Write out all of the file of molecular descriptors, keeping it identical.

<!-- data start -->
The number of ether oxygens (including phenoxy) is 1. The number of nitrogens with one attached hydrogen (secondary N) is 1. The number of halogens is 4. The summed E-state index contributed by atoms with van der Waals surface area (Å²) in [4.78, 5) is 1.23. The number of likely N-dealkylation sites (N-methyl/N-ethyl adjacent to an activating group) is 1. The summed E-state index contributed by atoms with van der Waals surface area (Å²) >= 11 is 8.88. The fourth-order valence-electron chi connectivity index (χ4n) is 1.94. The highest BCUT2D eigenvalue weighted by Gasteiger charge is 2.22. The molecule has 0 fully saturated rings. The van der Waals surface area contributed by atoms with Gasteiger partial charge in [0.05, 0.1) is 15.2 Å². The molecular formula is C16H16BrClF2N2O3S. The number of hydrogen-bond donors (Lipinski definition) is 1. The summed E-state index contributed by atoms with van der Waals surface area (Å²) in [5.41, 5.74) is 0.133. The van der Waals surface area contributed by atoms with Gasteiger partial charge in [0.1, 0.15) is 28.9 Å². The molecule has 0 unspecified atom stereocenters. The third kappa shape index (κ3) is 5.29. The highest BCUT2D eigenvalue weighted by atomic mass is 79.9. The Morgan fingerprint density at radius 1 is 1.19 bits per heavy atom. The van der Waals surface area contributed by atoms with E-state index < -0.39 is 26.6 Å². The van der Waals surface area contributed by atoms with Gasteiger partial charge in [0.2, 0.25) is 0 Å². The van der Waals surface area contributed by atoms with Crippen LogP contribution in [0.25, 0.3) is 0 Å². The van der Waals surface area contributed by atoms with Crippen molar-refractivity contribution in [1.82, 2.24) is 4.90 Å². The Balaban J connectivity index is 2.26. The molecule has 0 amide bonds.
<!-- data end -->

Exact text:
The number of ether oxygens (including phenoxy) is 1. The number of nitrogens with one attached hydrogen (secondary N) is 1. The number of halogens is 4. The summed E-state index contributed by atoms with van der Waals surface area (Å²) in [4.78, 5) is 1.23. The number of likely N-dealkylation sites (N-methyl/N-ethyl adjacent to an activating group) is 1. The summed E-state index contributed by atoms with van der Waals surface area (Å²) >= 11 is 8.88. The fourth-order valence-electron chi connectivity index (χ4n) is 1.94. The highest BCUT2D eigenvalue weighted by Gasteiger charge is 2.22. The molecule has 0 fully saturated rings. The van der Waals surface area contributed by atoms with Gasteiger partial charge in [0.05, 0.1) is 15.2 Å². The molecular formula is C16H16BrClF2N2O3S. The number of hydrogen-bond donors (Lipinski definition) is 1. The summed E-state index contributed by atoms with van der Waals surface area (Å²) in [5.41, 5.74) is 0.133. The van der Waals surface area contributed by atoms with Gasteiger partial charge in [0.1, 0.15) is 28.9 Å². The molecule has 0 unspecified atom stereocenters. The third kappa shape index (κ3) is 5.29. The highest BCUT2D eigenvalue weighted by atomic mass is 79.9. The Morgan fingerprint density at radius 1 is 1.19 bits per heavy atom. The van der Waals surface area contributed by atoms with E-state index < -0.39 is 26.6 Å². The van der Waals surface area contributed by atoms with Gasteiger partial charge in [0.2, 0.25) is 0 Å². The van der Waals surface area contributed by atoms with Crippen LogP contribution in [0.25, 0.3) is 0 Å². The van der Waals surface area contributed by atoms with Crippen molar-refractivity contribution in [1.82, 2.24) is 4.90 Å². The Balaban J connectivity index is 2.26. The molecule has 0 amide bonds.